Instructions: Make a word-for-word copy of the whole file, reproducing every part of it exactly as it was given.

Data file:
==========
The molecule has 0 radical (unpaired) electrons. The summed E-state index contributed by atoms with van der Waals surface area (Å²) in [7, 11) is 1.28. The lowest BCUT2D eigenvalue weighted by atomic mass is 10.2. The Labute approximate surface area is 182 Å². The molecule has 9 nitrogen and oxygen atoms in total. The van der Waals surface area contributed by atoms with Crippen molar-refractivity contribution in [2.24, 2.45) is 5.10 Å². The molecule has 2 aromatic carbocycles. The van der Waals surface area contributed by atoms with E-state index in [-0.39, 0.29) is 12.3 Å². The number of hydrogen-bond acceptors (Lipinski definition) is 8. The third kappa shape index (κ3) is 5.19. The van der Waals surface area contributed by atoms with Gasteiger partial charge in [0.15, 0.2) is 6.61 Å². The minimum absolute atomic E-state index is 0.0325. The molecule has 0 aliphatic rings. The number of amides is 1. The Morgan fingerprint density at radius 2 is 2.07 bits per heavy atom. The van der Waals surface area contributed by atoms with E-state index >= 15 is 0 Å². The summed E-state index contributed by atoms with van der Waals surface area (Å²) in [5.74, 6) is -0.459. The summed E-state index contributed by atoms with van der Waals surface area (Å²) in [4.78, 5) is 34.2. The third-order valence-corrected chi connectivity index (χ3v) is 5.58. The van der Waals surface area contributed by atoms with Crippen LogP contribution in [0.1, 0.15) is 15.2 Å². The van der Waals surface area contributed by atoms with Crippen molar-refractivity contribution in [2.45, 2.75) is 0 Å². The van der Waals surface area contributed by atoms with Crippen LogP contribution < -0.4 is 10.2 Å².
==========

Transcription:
The molecule has 0 radical (unpaired) electrons. The summed E-state index contributed by atoms with van der Waals surface area (Å²) in [7, 11) is 1.28. The lowest BCUT2D eigenvalue weighted by atomic mass is 10.2. The Labute approximate surface area is 182 Å². The molecule has 9 nitrogen and oxygen atoms in total. The van der Waals surface area contributed by atoms with Crippen molar-refractivity contribution in [2.24, 2.45) is 5.10 Å². The molecule has 2 aromatic carbocycles. The van der Waals surface area contributed by atoms with E-state index in [-0.39, 0.29) is 12.3 Å². The number of hydrogen-bond acceptors (Lipinski definition) is 8. The third kappa shape index (κ3) is 5.19. The van der Waals surface area contributed by atoms with Gasteiger partial charge in [0.15, 0.2) is 6.61 Å². The minimum absolute atomic E-state index is 0.0325. The molecule has 0 aliphatic rings. The number of amides is 1. The Morgan fingerprint density at radius 2 is 2.07 bits per heavy atom. The van der Waals surface area contributed by atoms with E-state index >= 15 is 0 Å². The summed E-state index contributed by atoms with van der Waals surface area (Å²) in [5.74, 6) is -0.459. The summed E-state index contributed by atoms with van der Waals surface area (Å²) in [4.78, 5) is 34.2. The third-order valence-corrected chi connectivity index (χ3v) is 5.58. The van der Waals surface area contributed by atoms with Crippen LogP contribution in [0.1, 0.15) is 15.2 Å². The van der Waals surface area contributed by atoms with Crippen molar-refractivity contribution in [2.45, 2.75) is 0 Å². The van der Waals surface area contributed by atoms with Crippen LogP contribution < -0.4 is 10.2 Å².